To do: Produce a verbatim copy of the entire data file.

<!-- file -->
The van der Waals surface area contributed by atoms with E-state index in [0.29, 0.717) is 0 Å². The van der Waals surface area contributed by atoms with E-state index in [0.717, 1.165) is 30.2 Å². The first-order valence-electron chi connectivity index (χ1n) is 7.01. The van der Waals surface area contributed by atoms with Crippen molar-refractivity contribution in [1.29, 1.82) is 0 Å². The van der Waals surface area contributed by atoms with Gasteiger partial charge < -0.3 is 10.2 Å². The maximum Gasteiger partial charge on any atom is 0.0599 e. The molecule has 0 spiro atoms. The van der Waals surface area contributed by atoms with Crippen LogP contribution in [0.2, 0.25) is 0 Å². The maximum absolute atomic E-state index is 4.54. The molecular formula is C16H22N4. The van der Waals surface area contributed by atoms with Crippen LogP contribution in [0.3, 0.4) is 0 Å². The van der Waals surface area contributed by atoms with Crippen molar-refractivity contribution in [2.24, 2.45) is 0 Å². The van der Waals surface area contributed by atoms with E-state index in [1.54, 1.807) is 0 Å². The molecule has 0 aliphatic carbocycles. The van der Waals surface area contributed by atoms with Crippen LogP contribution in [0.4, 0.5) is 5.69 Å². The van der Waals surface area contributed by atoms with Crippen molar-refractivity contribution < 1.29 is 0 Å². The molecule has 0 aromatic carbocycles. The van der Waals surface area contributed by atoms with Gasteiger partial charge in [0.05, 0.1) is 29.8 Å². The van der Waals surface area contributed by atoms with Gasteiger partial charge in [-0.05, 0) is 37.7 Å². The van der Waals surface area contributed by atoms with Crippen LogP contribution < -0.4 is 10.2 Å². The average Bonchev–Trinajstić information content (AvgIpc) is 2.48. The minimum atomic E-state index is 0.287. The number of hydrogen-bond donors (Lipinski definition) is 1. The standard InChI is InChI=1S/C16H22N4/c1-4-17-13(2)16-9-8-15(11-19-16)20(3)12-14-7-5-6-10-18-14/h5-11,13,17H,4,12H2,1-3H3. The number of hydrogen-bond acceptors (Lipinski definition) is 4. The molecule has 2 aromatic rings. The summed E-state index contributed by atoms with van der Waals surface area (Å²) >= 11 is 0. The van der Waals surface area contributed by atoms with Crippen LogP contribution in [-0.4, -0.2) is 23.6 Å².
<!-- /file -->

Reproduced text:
The van der Waals surface area contributed by atoms with E-state index in [0.29, 0.717) is 0 Å². The van der Waals surface area contributed by atoms with E-state index in [0.717, 1.165) is 30.2 Å². The first-order valence-electron chi connectivity index (χ1n) is 7.01. The van der Waals surface area contributed by atoms with Crippen molar-refractivity contribution in [1.29, 1.82) is 0 Å². The van der Waals surface area contributed by atoms with Gasteiger partial charge < -0.3 is 10.2 Å². The maximum Gasteiger partial charge on any atom is 0.0599 e. The molecule has 0 spiro atoms. The van der Waals surface area contributed by atoms with Crippen LogP contribution in [0.2, 0.25) is 0 Å². The maximum absolute atomic E-state index is 4.54. The molecular formula is C16H22N4. The van der Waals surface area contributed by atoms with Crippen LogP contribution in [0.3, 0.4) is 0 Å². The van der Waals surface area contributed by atoms with Crippen molar-refractivity contribution in [2.24, 2.45) is 0 Å². The van der Waals surface area contributed by atoms with E-state index in [1.54, 1.807) is 0 Å². The molecule has 0 aliphatic carbocycles. The van der Waals surface area contributed by atoms with Crippen LogP contribution in [0.4, 0.5) is 5.69 Å². The van der Waals surface area contributed by atoms with Crippen molar-refractivity contribution < 1.29 is 0 Å². The molecule has 0 aromatic carbocycles. The van der Waals surface area contributed by atoms with Gasteiger partial charge in [0.05, 0.1) is 29.8 Å². The van der Waals surface area contributed by atoms with Gasteiger partial charge in [-0.05, 0) is 37.7 Å². The van der Waals surface area contributed by atoms with Crippen LogP contribution < -0.4 is 10.2 Å². The average Bonchev–Trinajstić information content (AvgIpc) is 2.48. The minimum atomic E-state index is 0.287. The number of hydrogen-bond donors (Lipinski definition) is 1. The standard InChI is InChI=1S/C16H22N4/c1-4-17-13(2)16-9-8-15(11-19-16)20(3)12-14-7-5-6-10-18-14/h5-11,13,17H,4,12H2,1-3H3. The number of hydrogen-bond acceptors (Lipinski definition) is 4. The molecule has 2 aromatic rings. The summed E-state index contributed by atoms with van der Waals surface area (Å²) >= 11 is 0. The van der Waals surface area contributed by atoms with Crippen LogP contribution in [-0.4, -0.2) is 23.6 Å².